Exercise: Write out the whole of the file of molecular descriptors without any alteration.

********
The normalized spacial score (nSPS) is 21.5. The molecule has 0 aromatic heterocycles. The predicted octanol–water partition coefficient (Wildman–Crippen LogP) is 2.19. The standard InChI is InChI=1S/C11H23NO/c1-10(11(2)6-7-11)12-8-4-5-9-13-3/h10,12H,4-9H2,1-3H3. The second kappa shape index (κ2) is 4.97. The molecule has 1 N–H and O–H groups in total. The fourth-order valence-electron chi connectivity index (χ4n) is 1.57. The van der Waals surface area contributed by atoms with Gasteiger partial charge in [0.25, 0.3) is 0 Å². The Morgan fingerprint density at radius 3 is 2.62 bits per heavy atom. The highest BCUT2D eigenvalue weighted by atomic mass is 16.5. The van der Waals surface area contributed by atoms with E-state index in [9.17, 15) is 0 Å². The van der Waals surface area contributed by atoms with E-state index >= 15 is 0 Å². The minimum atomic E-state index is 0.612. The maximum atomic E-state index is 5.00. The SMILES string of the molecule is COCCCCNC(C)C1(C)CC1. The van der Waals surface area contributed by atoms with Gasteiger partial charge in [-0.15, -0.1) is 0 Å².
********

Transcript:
The normalized spacial score (nSPS) is 21.5. The molecule has 0 aromatic heterocycles. The predicted octanol–water partition coefficient (Wildman–Crippen LogP) is 2.19. The standard InChI is InChI=1S/C11H23NO/c1-10(11(2)6-7-11)12-8-4-5-9-13-3/h10,12H,4-9H2,1-3H3. The second kappa shape index (κ2) is 4.97. The molecule has 1 N–H and O–H groups in total. The fourth-order valence-electron chi connectivity index (χ4n) is 1.57. The van der Waals surface area contributed by atoms with Gasteiger partial charge in [0.25, 0.3) is 0 Å². The Morgan fingerprint density at radius 3 is 2.62 bits per heavy atom. The highest BCUT2D eigenvalue weighted by atomic mass is 16.5. The van der Waals surface area contributed by atoms with E-state index in [9.17, 15) is 0 Å². The van der Waals surface area contributed by atoms with E-state index >= 15 is 0 Å². The minimum atomic E-state index is 0.612. The maximum atomic E-state index is 5.00. The SMILES string of the molecule is COCCCCNC(C)C1(C)CC1. The van der Waals surface area contributed by atoms with Gasteiger partial charge in [-0.15, -0.1) is 0 Å².